Ah, little did we know. Somehow, my brother had forgotten his camera, and I had strict instructions to shoot if Rags to Riches were in front when the horses passed in front of us. My camera at the time was not great, and I’m a pretty lousy photographer, but we got what we needed:

That long stretch at Belmont gave me time to take these pictures, ditch the camera, and look east down the track, towards the finish. Nausea temporarily forgotten, I nearly brought on another trip to the infirmary, this time for a broken ankle, as I jumped with abandon on my seat as we watched Curlin and Rags duel to the wire. Then it was over. But…

Did she win?

This wonderful photo by Adam Coglianese says it all:

(Photo used with permission)

I have always thought (and yes, feel free to apply the anthropomorphic label) that Rags looks fiercely determined, indomitable, while Curlin, with his wide eye and ears back, is thinking, “Shit! I’m getting beat by a GIRL!”

Yes, Afleet Alex’s Belmont made me happier than any horse race I’ve seen…but this Belmont was the most exciting, and whenever I talk about it, I come back to Joe Drape’s wonderful, perfect words: “No matter which horse anyone here had bet on, it was clear in the final strides that the only payoff anyone wanted was to witness something they would not forget” (New York Times). Go back and read the whole article; it’s worth it.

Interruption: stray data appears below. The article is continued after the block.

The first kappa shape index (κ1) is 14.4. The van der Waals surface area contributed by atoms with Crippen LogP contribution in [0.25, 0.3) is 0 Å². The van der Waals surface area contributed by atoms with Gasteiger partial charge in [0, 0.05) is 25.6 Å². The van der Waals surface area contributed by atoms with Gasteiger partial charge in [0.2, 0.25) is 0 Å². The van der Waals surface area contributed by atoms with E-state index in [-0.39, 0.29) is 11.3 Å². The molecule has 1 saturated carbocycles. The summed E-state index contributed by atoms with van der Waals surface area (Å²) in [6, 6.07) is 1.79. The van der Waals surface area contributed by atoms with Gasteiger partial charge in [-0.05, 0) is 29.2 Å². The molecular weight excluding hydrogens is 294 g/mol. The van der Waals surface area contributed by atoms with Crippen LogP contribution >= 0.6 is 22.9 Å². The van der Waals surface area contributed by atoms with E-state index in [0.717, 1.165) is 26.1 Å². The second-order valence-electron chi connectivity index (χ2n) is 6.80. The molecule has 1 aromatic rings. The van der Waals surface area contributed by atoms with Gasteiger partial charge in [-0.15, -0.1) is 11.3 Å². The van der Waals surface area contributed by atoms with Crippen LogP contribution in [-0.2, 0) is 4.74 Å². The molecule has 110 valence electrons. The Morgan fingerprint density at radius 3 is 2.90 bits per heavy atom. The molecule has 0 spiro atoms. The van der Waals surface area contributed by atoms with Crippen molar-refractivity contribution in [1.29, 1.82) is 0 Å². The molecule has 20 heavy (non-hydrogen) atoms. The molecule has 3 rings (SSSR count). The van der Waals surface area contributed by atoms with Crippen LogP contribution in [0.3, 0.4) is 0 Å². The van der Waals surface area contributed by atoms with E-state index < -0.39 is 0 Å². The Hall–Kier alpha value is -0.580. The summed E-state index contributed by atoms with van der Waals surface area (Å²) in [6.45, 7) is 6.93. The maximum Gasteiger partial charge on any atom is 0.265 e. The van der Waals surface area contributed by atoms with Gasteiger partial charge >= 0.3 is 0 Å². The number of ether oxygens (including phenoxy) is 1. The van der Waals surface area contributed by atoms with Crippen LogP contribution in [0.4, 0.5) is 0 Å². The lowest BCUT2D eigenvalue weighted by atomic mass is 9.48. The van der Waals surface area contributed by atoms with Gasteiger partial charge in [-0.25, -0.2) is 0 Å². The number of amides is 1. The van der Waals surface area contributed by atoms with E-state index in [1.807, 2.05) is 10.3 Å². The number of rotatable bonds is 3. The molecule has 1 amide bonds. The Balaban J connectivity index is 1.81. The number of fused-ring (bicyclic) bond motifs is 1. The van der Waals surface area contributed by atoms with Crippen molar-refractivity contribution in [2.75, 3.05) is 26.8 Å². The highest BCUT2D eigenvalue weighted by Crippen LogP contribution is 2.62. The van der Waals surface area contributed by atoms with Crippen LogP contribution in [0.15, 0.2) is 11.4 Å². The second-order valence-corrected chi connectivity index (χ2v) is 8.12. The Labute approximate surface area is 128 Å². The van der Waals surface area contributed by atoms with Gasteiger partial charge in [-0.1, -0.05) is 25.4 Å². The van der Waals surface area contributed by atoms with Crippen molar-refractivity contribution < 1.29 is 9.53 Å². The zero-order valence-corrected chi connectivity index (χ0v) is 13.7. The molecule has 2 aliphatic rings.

When the Rangers won the Stanley Cup in 1994, Sam Rosen cried, “The New York Rangers have won the Stanley Cup…and this one will last a lifetime!” Heartfelt and accurate at the moment, fourteen years later, that sentiment is debatable; for Rangers’ fans, that one championship will not be enough. But fourteen years from now, or twenty-four, or thirty-four, I can’t imagine that Rags’ achievement last June will seem anything except as impressive as it does now. A year out, it is all the more remarkable, given what Curlin has accomplished since then.